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What are the symptoms in a code base that indicate that an event-listener approach is required?

It seems to me that when there are classes that need to be called by multiple, not defined at design-time set of other classes, you need some sort of signaling framework, but I would like to hear what other situations are there that would be improved by changing to an event-based model.

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4 Answers 4

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The Event/Listener aproach tries to avoid tight coupling, so all code smells that indicate that, would point to the appoach.

Based on that, i would suggest the following symptoms:

  • big constructors, as every object needs to know every other object, and cannot function without. Maybe disguised as many obj.set_dependecy(x) immediately following the constructor call.

  • bidirectional dependencies, because, without events, in an imperative language, the flow of information is basically 'push' (calling someones method)

  • 'hierarchy of knowledge' is hard to determine. This is the bidirectional dependencies, just another focus: if there's A, that listens to B, A knows of B, but B doesn't of A, so there's a 'hierachy': some objects don't know anything, some know other, etc. For example, when implementing MVC like this: http://en.wikipedia.org/wiki/Model_View_Controller, the model knows only itself, the view knows the model, and the controller knows view and model.

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Bidirectional dependencies are by far the most telltale sign that you need to switch to an event-driven model. Constructor bloat might mean that, but more often than not just means that you need to do more in the way of aggregation, composition, and/or general abstraction (i.e. refactoring, not design changes). –  Aaronaught Jun 7 '11 at 16:05
    
You're right. I tried to order it by the easiness of detection, and big constructors are so simple, they may be caught by regular expressions. –  keppla Jun 7 '11 at 16:07

When you cannot or shouldn't know what should react to a set of messages/signals/events.

Often it's when you want "the world" to know about something hapening in a module (a class or a system of classes) but you don't want to bother about what is called.

The associated code smell, to be specific, is when you feel that you start to mix code from independant modules, one doing something that the other one should react to. Once you see that you have to call code from module B depending on the state/events of module A, you need event listeners.

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I would change your question and say: when an event based is not the right solution for an object oriented application? I think that most OO applications can benefit if they are designed as event producers and consumers.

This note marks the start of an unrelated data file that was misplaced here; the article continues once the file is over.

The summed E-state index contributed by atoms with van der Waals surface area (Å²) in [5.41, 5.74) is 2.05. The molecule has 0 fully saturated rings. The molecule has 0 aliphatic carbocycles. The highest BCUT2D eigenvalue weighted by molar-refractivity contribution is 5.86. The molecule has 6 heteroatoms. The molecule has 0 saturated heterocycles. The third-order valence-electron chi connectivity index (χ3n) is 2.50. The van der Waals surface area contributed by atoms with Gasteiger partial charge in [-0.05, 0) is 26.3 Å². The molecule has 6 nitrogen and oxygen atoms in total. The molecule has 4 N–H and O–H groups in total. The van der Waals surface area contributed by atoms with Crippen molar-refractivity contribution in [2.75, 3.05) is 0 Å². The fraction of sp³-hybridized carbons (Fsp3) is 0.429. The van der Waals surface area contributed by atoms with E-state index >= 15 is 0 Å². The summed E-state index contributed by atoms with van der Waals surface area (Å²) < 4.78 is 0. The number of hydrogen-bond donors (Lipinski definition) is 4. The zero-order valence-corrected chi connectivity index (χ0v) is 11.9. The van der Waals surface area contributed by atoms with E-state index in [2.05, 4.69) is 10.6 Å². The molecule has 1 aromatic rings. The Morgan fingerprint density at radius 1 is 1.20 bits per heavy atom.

In the end, a "method call" is in fact a message arriving at an object and the object is responsible for deciding if it's going do to something with the message and performing the operation. This is not very clear in strongly typed languages such as Java, but it becomes more obvious in dynamic languages such as Ruby.

Another interesting point of designing an application as event based is that usually the internal components have to be properly isolated and coherent, otherwise the code becomes a mess very, very quickly. As an example, I really like the concept of Hexagonal Architecture used by Alistair Cockburn, as usually this pattern creates a better encapsulation and forces (in my view) more cohesive components.

I think (but I'm probably wrong) that this is also related to the Domain Driven Design concept of Domain Events, in which the domain classes emit events that are captured by other objects, and these object emit yet other events (you see where this is going :D). What I like about this pattern is that says that interfaces should model Roles, not implementations.

Sorry if I don't make much sense, I've been experimenting with these patterns for the last few months with amazing results, but I'm still trying to understand the concepts and how far they reach.

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Think about what you'd have to do if event-listeners (aka. the Observer Pattern) didn't exist.

If you have an object that has references to a list of other objects and calls a method on them at a given point in the process, you definitely should have had an event there.

If you have a flag on an object to say that something has been done and you are watching that flag from other objects, you definitely should have used an event-driven model.

However, do not confuse this with a callback. If you call a method on another object and pass it a method on the originating object to call back to at a given time, you should leave it that way, rather than using an event listener.

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